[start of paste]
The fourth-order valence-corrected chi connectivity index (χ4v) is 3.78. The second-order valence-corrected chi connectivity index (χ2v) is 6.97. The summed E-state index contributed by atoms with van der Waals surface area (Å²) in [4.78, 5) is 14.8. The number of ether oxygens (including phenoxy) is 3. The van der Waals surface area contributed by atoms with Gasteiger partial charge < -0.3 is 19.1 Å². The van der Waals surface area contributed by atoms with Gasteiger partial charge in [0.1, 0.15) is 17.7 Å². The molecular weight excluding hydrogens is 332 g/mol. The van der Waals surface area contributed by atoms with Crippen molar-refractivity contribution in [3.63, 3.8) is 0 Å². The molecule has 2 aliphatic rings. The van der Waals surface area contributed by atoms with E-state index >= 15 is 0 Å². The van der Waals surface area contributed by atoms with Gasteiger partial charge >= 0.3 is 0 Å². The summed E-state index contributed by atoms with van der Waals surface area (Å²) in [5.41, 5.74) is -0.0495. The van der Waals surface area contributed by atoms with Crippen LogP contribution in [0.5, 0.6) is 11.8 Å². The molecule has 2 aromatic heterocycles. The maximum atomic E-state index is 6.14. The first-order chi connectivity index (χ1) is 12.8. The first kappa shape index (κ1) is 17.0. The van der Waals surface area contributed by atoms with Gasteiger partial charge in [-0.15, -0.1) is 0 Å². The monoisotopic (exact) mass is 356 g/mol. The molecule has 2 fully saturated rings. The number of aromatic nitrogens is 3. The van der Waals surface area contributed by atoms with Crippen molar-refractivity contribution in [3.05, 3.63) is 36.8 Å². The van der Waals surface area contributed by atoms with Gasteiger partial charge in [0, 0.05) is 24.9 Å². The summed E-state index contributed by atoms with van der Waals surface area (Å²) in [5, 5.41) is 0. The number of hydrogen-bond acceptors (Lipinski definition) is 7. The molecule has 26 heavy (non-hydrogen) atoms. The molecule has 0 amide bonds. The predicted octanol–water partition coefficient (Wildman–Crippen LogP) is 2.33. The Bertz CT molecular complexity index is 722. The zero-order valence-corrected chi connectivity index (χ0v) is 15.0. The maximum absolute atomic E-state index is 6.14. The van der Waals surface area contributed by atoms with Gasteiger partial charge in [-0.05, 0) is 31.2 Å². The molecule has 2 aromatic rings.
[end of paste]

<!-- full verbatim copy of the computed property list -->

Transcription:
The fourth-order valence-corrected chi connectivity index (χ4v) is 3.78. The second-order valence-corrected chi connectivity index (χ2v) is 6.97. The summed E-state index contributed by atoms with van der Waals surface area (Å²) in [4.78, 5) is 14.8. The number of ether oxygens (including phenoxy) is 3. The van der Waals surface area contributed by atoms with Gasteiger partial charge < -0.3 is 19.1 Å². The van der Waals surface area contributed by atoms with Gasteiger partial charge in [0.1, 0.15) is 17.7 Å². The molecular weight excluding hydrogens is 332 g/mol. The van der Waals surface area contributed by atoms with Crippen molar-refractivity contribution in [3.63, 3.8) is 0 Å². The molecule has 2 aliphatic rings. The van der Waals surface area contributed by atoms with E-state index >= 15 is 0 Å². The van der Waals surface area contributed by atoms with Gasteiger partial charge >= 0.3 is 0 Å². The summed E-state index contributed by atoms with van der Waals surface area (Å²) in [5.41, 5.74) is -0.0495. The van der Waals surface area contributed by atoms with Crippen LogP contribution in [0.5, 0.6) is 11.8 Å². The molecule has 2 aromatic heterocycles. The maximum atomic E-state index is 6.14. The first-order chi connectivity index (χ1) is 12.8. The first kappa shape index (κ1) is 17.0. The van der Waals surface area contributed by atoms with Gasteiger partial charge in [-0.15, -0.1) is 0 Å². The monoisotopic (exact) mass is 356 g/mol. The molecule has 2 fully saturated rings. The number of aromatic nitrogens is 3. The van der Waals surface area contributed by atoms with Crippen molar-refractivity contribution in [3.05, 3.63) is 36.8 Å². The van der Waals surface area contributed by atoms with Gasteiger partial charge in [0, 0.05) is 24.9 Å². The summed E-state index contributed by atoms with van der Waals surface area (Å²) in [5, 5.41) is 0. The number of hydrogen-bond acceptors (Lipinski definition) is 7. The molecule has 26 heavy (non-hydrogen) atoms. The molecule has 0 amide bonds. The predicted octanol–water partition coefficient (Wildman–Crippen LogP) is 2.33. The Bertz CT molecular complexity index is 722. The zero-order valence-corrected chi connectivity index (χ0v) is 15.0. The maximum absolute atomic E-state index is 6.14. The van der Waals surface area contributed by atoms with Gasteiger partial charge in [-0.05, 0) is 31.2 Å². The molecule has 2 aromatic rings.